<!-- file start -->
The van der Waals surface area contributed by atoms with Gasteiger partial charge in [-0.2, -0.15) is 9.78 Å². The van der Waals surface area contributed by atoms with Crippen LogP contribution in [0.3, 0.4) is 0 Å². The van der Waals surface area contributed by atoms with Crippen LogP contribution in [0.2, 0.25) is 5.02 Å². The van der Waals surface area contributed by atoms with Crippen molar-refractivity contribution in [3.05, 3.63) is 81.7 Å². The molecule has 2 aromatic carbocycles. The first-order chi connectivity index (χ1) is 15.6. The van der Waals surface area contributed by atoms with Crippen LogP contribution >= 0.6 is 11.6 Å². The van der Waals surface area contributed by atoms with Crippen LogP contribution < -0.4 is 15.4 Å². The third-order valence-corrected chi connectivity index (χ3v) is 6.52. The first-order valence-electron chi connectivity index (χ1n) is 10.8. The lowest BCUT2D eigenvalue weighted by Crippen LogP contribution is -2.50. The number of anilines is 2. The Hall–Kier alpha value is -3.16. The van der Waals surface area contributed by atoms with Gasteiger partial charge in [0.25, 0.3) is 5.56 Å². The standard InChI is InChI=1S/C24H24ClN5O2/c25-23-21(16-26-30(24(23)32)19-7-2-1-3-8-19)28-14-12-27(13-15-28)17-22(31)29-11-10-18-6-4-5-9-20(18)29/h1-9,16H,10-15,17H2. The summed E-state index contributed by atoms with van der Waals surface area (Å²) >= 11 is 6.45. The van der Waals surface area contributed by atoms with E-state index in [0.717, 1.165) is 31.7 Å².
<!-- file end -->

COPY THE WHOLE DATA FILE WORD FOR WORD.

The van der Waals surface area contributed by atoms with Gasteiger partial charge in [-0.2, -0.15) is 9.78 Å². The van der Waals surface area contributed by atoms with Crippen LogP contribution in [0.3, 0.4) is 0 Å². The van der Waals surface area contributed by atoms with Crippen LogP contribution in [0.2, 0.25) is 5.02 Å². The van der Waals surface area contributed by atoms with Crippen molar-refractivity contribution in [3.05, 3.63) is 81.7 Å². The molecule has 2 aromatic carbocycles. The first-order chi connectivity index (χ1) is 15.6. The van der Waals surface area contributed by atoms with Crippen LogP contribution >= 0.6 is 11.6 Å². The van der Waals surface area contributed by atoms with Crippen LogP contribution < -0.4 is 15.4 Å². The third-order valence-corrected chi connectivity index (χ3v) is 6.52. The first-order valence-electron chi connectivity index (χ1n) is 10.8. The lowest BCUT2D eigenvalue weighted by Crippen LogP contribution is -2.50. The number of anilines is 2. The Hall–Kier alpha value is -3.16. The van der Waals surface area contributed by atoms with Gasteiger partial charge in [0.25, 0.3) is 5.56 Å². The standard InChI is InChI=1S/C24H24ClN5O2/c25-23-21(16-26-30(24(23)32)19-7-2-1-3-8-19)28-14-12-27(13-15-28)17-22(31)29-11-10-18-6-4-5-9-20(18)29/h1-9,16H,10-15,17H2. The summed E-state index contributed by atoms with van der Waals surface area (Å²) >= 11 is 6.45. The van der Waals surface area contributed by atoms with E-state index in [0.717, 1.165) is 31.7 Å².